In January 2018, newly elected Council member Tamaya Dennard takes the oath of office holding a red folding chair, signifying her campaign motto based on the late Congresswoman Shirley Chisolm’s comment, “If they don’t give you a seat at the table, bring a folding chair.” Photo by Tana Weingartner
‘It’s not what people call you, but what you answer to’
By Dan Yount
The Cincinnati Herald
Tamaya Dennard, who was President Pro Tem of Cincinnati City Council resigned from the council Monday, saying in a statement, “The last thing I want is to be a distraction from the work that needs to be done for this city. My main focus has been the people I serve. I need all of my time and energy to address these charges against me. It is for this reason I have decided to step aside.” Dennard faces federal charges.
Her announcement coincided with Hamilton County Prosecutor Joe Deters threatening to indict Dennard for bribery in addition to the three federal corruption charges already filed against her in United States District Court. If Deters had done so, the chief justice of the Ohio Supreme Court could have begun the process of forcing her suspension.
Deters wrote in a statement shortly after Dennard’s announcement. “Her resignation is a good step for the city and for her personally.”
Councilman Greg Landsman, who reportedly gave Dennard $1,000 last year when she asked him for money to cover hardship expenses, said he will ask for an internal review “of votes, inactions relative to the whole thing, and anyone else.’’ Landsman said he believes that’s necessary in helping rebuild public trust.
“What matters most for the city and those we serve, is for us to be totally focused on the job we were elected to do,’’ Landsman said.”
Councilman P.G. Sittenfeld, who picked Dennard for his staff when he was elected, was asked by her to choose her successor. Under City Council rules, Dennard designated him to select someone to fill her seat if it became vacant.
“This has been a tough stretch for our city, and this is the right thing to allow our city to move forward,” Sittenfeld said in a statement Monday afternoon. “I will soon be sharing the process for filling the open seat, so that we have nine Council members doing the city’s business.”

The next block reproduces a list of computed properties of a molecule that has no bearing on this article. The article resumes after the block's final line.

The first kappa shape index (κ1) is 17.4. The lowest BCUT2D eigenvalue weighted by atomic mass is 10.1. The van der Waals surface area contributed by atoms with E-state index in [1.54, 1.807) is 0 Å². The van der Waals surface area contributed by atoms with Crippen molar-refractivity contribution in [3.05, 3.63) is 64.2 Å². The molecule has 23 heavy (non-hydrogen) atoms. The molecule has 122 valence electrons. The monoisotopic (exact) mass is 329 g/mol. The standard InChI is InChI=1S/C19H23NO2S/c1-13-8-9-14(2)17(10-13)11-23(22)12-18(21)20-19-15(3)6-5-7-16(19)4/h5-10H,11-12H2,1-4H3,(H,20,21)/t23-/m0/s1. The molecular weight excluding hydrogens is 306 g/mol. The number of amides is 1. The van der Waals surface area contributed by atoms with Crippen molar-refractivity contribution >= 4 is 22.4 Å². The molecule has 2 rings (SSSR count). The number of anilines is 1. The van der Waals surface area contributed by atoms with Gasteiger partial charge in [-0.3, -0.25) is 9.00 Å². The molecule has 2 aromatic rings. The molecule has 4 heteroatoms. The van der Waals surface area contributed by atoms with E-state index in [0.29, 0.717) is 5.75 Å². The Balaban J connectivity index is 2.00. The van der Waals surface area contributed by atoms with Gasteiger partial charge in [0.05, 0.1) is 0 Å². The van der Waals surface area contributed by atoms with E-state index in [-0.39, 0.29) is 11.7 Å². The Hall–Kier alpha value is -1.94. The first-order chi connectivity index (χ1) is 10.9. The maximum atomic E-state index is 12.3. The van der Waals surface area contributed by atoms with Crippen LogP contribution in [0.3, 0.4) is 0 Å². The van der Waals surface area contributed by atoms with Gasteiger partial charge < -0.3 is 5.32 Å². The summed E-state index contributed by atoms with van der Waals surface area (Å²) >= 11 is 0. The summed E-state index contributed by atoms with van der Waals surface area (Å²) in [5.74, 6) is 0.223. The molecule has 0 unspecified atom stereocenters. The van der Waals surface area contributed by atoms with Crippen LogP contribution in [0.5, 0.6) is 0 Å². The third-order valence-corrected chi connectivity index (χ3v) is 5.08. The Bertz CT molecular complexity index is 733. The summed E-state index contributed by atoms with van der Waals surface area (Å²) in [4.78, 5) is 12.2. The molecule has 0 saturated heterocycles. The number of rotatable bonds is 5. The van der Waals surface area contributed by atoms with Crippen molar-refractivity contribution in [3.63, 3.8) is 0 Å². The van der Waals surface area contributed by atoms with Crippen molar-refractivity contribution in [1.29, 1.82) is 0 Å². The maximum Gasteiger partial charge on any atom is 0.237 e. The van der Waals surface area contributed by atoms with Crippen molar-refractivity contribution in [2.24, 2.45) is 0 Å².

Sittenfeld has 30 days to act or the power to fill Dennard’s seat would go to the full council.
Councilman Wendell Young said, “I do believe it should be a female. I prefer an African American female. It should be someone who has credibility in the Black community, who is electable, a person with some life experience. I think we need to be very thoughtful but move quickly.”
Among other attributes, Sittenfeld said he will seek a leader who is ‘a bridge-builder; who seeks to work with all council colleagues; to build strong relationships with the private, non-profit, and public sectors; and to forge common ground across race, gender, and geography. A leader whose prior experience demonstrates a commitment to the betterment of Cincinnati. A leader who helps reflect the diversity of our city.”
City Council is losing both women on the nine-seat governing body. Republican Amy Murray is leaving later this month to take a job in the Trump administration.
Federal prosecutors allege Dennard attempted to solicit more than $15,000 from an individual associated with a local law office involved in the development of The Banks riverfront development, promising to vote in the firm’s interest if they paid her. She allegedly used more than $4,000 of the funds for a vacation to a resort in Florida, the FBI affidavit states.
Downtown development firm Frost Brown Todd reportedly confirmed that it was the firm Dennard had approached, and Tom Gabelman, an attorney there, had been the one she contacted.
He informed the FBI about the contact, and agents paid Dennard through Gabelman, according to the FBI. Agents arrested Dennard February 24 and charged her with honest services wire fraud, bribery and attempted extortion. The FBI said it has recordings of Dennard’s conversations as well as text messages.
At her swearing in ceremony two years ago, Dennard, who finished sixth in the voting in her first run for public office, talked of being raised in poverty in College Hill and how improbable it is that she could rise out of that life and achieve what she has achieved.
Dennard then said, “I’m here to work on issues at the root cause, and not Band-Aid solutions. Yeah, we can open more shelters, but we need affordable housing. We need income-based housing. That’s the issue.”
She then added, “My mother, struggling to put food on the table, used to tell me, ‘It’s not what people call you, but what you answer to.’”